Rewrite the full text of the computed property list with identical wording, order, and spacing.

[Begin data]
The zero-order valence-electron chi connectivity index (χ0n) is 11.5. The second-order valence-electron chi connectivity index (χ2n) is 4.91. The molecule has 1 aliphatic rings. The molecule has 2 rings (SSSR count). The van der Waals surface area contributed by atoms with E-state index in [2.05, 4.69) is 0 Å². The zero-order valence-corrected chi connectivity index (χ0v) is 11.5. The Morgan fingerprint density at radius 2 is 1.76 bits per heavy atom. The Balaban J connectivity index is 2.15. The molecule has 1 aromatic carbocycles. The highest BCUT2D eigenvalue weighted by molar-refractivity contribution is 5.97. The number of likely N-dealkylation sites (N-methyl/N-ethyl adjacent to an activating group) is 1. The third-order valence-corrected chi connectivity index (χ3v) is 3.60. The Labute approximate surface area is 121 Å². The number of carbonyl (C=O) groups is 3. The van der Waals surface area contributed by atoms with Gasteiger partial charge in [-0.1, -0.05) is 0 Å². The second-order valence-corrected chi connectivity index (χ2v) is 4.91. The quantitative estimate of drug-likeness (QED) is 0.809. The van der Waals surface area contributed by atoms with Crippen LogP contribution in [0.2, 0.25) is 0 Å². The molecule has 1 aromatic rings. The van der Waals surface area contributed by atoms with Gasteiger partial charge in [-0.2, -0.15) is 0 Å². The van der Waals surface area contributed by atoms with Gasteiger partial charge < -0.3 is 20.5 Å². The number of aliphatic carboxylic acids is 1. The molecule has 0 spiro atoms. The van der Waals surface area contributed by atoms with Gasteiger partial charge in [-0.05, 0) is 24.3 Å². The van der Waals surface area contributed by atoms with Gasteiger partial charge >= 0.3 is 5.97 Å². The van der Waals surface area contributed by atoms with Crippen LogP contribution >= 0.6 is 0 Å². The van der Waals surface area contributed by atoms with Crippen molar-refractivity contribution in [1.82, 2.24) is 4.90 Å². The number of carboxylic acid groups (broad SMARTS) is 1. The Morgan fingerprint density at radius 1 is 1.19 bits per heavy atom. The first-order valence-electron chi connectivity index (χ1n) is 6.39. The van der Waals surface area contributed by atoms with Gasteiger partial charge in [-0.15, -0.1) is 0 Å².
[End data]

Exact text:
The zero-order valence-electron chi connectivity index (χ0n) is 11.5. The second-order valence-electron chi connectivity index (χ2n) is 4.91. The molecule has 1 aliphatic rings. The molecule has 2 rings (SSSR count). The van der Waals surface area contributed by atoms with E-state index in [2.05, 4.69) is 0 Å². The zero-order valence-corrected chi connectivity index (χ0v) is 11.5. The Morgan fingerprint density at radius 2 is 1.76 bits per heavy atom. The Balaban J connectivity index is 2.15. The molecule has 1 aromatic carbocycles. The highest BCUT2D eigenvalue weighted by molar-refractivity contribution is 5.97. The number of likely N-dealkylation sites (N-methyl/N-ethyl adjacent to an activating group) is 1. The third-order valence-corrected chi connectivity index (χ3v) is 3.60. The Labute approximate surface area is 121 Å². The number of carbonyl (C=O) groups is 3. The van der Waals surface area contributed by atoms with Gasteiger partial charge in [-0.1, -0.05) is 0 Å². The second-order valence-corrected chi connectivity index (χ2v) is 4.91. The quantitative estimate of drug-likeness (QED) is 0.809. The van der Waals surface area contributed by atoms with Crippen LogP contribution in [0.2, 0.25) is 0 Å². The molecule has 1 aromatic rings. The van der Waals surface area contributed by atoms with Gasteiger partial charge in [-0.2, -0.15) is 0 Å². The van der Waals surface area contributed by atoms with Gasteiger partial charge < -0.3 is 20.5 Å². The number of aliphatic carboxylic acids is 1. The molecule has 0 spiro atoms. The van der Waals surface area contributed by atoms with Gasteiger partial charge in [-0.05, 0) is 24.3 Å². The van der Waals surface area contributed by atoms with Gasteiger partial charge >= 0.3 is 5.97 Å². The van der Waals surface area contributed by atoms with Crippen LogP contribution >= 0.6 is 0 Å². The van der Waals surface area contributed by atoms with Crippen molar-refractivity contribution in [1.82, 2.24) is 4.90 Å². The number of carboxylic acid groups (broad SMARTS) is 1. The Morgan fingerprint density at radius 1 is 1.19 bits per heavy atom. The first-order valence-electron chi connectivity index (χ1n) is 6.39. The van der Waals surface area contributed by atoms with Gasteiger partial charge in [-0.15, -0.1) is 0 Å².